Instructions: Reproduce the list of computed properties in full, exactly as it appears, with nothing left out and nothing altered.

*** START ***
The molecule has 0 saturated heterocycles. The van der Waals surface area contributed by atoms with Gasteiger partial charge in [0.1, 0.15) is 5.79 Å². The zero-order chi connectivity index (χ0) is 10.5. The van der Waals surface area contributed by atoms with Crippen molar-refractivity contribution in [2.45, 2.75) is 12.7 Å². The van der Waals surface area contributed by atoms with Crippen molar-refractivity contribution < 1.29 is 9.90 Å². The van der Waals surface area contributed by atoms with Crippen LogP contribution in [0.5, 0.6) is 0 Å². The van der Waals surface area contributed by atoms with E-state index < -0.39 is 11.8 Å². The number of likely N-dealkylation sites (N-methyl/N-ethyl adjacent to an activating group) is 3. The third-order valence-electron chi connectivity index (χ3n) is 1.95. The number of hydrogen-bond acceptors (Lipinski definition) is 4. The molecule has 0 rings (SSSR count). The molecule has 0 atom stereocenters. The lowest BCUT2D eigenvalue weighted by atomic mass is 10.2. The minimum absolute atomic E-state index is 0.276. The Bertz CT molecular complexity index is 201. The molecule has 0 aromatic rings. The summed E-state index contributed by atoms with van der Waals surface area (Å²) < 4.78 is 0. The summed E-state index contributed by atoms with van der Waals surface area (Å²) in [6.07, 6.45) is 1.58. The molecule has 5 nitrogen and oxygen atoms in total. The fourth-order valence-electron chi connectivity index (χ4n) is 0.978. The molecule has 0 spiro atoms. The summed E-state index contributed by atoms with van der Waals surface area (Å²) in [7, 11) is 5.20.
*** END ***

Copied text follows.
The molecule has 0 saturated heterocycles. The van der Waals surface area contributed by atoms with Gasteiger partial charge in [0.1, 0.15) is 5.79 Å². The zero-order chi connectivity index (χ0) is 10.5. The van der Waals surface area contributed by atoms with Crippen molar-refractivity contribution in [2.45, 2.75) is 12.7 Å². The van der Waals surface area contributed by atoms with Crippen molar-refractivity contribution < 1.29 is 9.90 Å². The van der Waals surface area contributed by atoms with Crippen LogP contribution in [0.5, 0.6) is 0 Å². The van der Waals surface area contributed by atoms with E-state index < -0.39 is 11.8 Å². The number of likely N-dealkylation sites (N-methyl/N-ethyl adjacent to an activating group) is 3. The third-order valence-electron chi connectivity index (χ3n) is 1.95. The number of hydrogen-bond acceptors (Lipinski definition) is 4. The molecule has 0 rings (SSSR count). The molecule has 0 atom stereocenters. The lowest BCUT2D eigenvalue weighted by atomic mass is 10.2. The minimum absolute atomic E-state index is 0.276. The Bertz CT molecular complexity index is 201. The molecule has 0 aromatic rings. The summed E-state index contributed by atoms with van der Waals surface area (Å²) < 4.78 is 0. The summed E-state index contributed by atoms with van der Waals surface area (Å²) in [6.07, 6.45) is 1.58. The molecule has 5 nitrogen and oxygen atoms in total. The fourth-order valence-electron chi connectivity index (χ4n) is 0.978. The molecule has 0 spiro atoms. The summed E-state index contributed by atoms with van der Waals surface area (Å²) in [7, 11) is 5.20.